Stages of Withdrawal

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Year after year, millions of people struggle with the life-changing effects of drug and alcohol addiction. Recent data from the Substance Abuse and Mental Health Services Administration (SAMHSA) and the 2019 National Survey on Drug Use and Health suggest as many as 22 million Americans have a substance use disorder. Addiction is not a disease of age or gender. Of the 22 million people who meet the diagnostic criteria for a substance use disorder defined in the Diagnostic and Statistical Manual of Mental Disorders, hundreds of thousands are between ages twelve and eighteen. And although the number of males who struggle with addiction often exceeds females, both genders struggle with the symptoms and challenges of addiction. 


The first and most challenging step on the road to recovery for anyone struggling with addiction is detoxing. The detox process allows the body to cleanse itself of all harmful substances to function again without needing drugs or alcohol to carry out vital functions. While a critical part of achieving and learning to maintain lasting sobriety, detox is not easy. Withdrawal symptoms of varying severity often accompany the early stages of detox. 


What is Withdrawal? 

Withdrawal is the term used to describe the physical and psychological symptoms that accompany reducing or stopping the use of a substance. When people use drugs or alcohol for an extended period (or even just once in some cases), they can quickly develop a dependency on the effects of their substance of choice. When they attempt to stop using or reduce how much or how often they use, the unpleasant symptoms they experience as their body begins to adjust to functioning without the substance are withdrawal symptoms. 


The intensity and severity of withdrawal symptoms vary widely based on factors unique to the individual. Essential elements that impact severe withdrawal symptoms may include the severity of your addiction, how long you have been using, the type or types of substances used, and whether you struggle with an underlying medical or mental health condition that may worsen the intensity of withdrawal symptoms. The detox and withdrawal process is unique to each person, and some people may experience significant and potentially dangerous physical effects as they try to get sober. Suppose you or a loved one are ready to put addiction in the past. In that case, it is crucial to seek help at a facility like The Hills to ensure you can safely and successfully manage withdrawal symptoms during the early stages of detox and recovery. 


What Causes Withdrawal? 

If you use alcohol or drugs regularly, your body and brain begin to adjust to having substances in your system. Many substances eventually cause changes to the structure and function of the brain and many other vital body systems. It becomes challenging for your body to carry out crucial tasks without drugs or alcohol with time and ongoing use. It also becomes difficult to feel “normal” if you are not using or drinking. If you struggle to manage day-to-day tasks without using or consuming, it means you have developed a dependency on substances.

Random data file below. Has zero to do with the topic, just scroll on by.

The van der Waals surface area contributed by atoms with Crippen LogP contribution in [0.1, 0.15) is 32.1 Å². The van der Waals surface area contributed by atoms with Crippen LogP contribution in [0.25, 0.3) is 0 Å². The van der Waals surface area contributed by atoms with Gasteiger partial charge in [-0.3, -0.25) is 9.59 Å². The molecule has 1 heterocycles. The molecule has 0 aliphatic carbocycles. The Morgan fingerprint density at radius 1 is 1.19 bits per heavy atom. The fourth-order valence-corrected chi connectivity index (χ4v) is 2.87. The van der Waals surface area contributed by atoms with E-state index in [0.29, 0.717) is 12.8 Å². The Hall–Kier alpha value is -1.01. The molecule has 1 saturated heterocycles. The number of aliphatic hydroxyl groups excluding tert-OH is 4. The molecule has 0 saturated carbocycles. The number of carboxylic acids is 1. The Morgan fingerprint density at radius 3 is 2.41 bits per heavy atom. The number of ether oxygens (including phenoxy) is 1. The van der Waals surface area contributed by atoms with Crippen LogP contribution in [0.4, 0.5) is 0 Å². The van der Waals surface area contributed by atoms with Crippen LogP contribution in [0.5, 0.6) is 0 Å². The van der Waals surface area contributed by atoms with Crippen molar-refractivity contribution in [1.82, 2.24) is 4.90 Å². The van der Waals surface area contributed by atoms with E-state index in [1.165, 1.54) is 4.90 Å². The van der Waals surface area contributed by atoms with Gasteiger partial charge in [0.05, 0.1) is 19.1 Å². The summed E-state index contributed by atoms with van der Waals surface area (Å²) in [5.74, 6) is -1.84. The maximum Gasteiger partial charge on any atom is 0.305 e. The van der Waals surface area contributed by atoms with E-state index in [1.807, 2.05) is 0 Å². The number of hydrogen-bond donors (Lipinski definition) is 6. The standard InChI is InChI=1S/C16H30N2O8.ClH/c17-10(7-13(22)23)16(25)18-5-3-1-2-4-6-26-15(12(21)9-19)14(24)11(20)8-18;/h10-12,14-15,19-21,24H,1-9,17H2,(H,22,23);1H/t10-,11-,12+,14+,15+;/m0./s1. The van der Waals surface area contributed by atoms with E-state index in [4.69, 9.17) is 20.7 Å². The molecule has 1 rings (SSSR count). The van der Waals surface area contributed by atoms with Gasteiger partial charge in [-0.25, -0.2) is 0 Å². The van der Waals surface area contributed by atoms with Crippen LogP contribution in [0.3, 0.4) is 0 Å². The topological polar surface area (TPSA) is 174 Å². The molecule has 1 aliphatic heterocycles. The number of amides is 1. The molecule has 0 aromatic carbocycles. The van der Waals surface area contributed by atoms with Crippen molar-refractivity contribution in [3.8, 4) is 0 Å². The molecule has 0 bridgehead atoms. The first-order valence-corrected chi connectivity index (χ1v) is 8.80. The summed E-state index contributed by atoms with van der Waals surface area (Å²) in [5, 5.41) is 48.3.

When you have developed a dependency on drugs or alcohol and try to reduce or stop using altogether, you will experience withdrawal symptoms. This is because your body believes it “needs” drugs or alcohol to function adequately. Because you have stopped using and substances are no longer available, cravings and other possibly overwhelming physical and psychological symptoms will occur. 


For someone who has developed a significant dependence on drugs or alcohol, withdrawal symptoms are inevitable. These symptoms are the often unpleasant response to significantly reduced levels of drugs or alcohol in your system. They occur as the body and brain try to find a way to forge ahead with a new normal that does not involve substances to help trigger the release of chemicals such as dopamine and other hormones that promote the happy and pleasurable feelings drugs and alcohol generally produce. In addition, the process of cleansing your body of any remaining substances can lead to unpleasant, painful, and sometimes dangerous physical effects. 


Choosing cold turkey (detox without any assistance) can further worsen these challenges. Many people who detox without the help of a professional addiction treatment center or medically-assisted detox at a luxury rehab like The Hills in California may experience relapse or struggle with potential medical emergencies that cannot be treated promptly.


Can Withdrawal be Dangerous? 

Depending on the substance you are withdrawing from, withdrawal symptoms can indeed be a difficult period. Certain substances such as alcohol, opioids, benzodiazepines, and others can produce potentially lethal withdrawal symptoms that must be managed in a supervised setting. Although fatal outcomes to detox are rare, it is crucial to consider your health and safety when overcoming addictions to these substances. 


Additionally, withdrawal symptoms can be physically and psychologically painful. As part of a medically supervised detox program, highly trained medical and mental health professionals are here to support you throughout the detox and withdrawal process. Depending on the severity of your withdrawal symptoms, they can help by providing medications to make withdrawal more manageable. Additionally, they will monitor your vital signs, including heart rate, blood pressure, and breathing, to ensure that any potential medical complications are addressed before they become dangerous.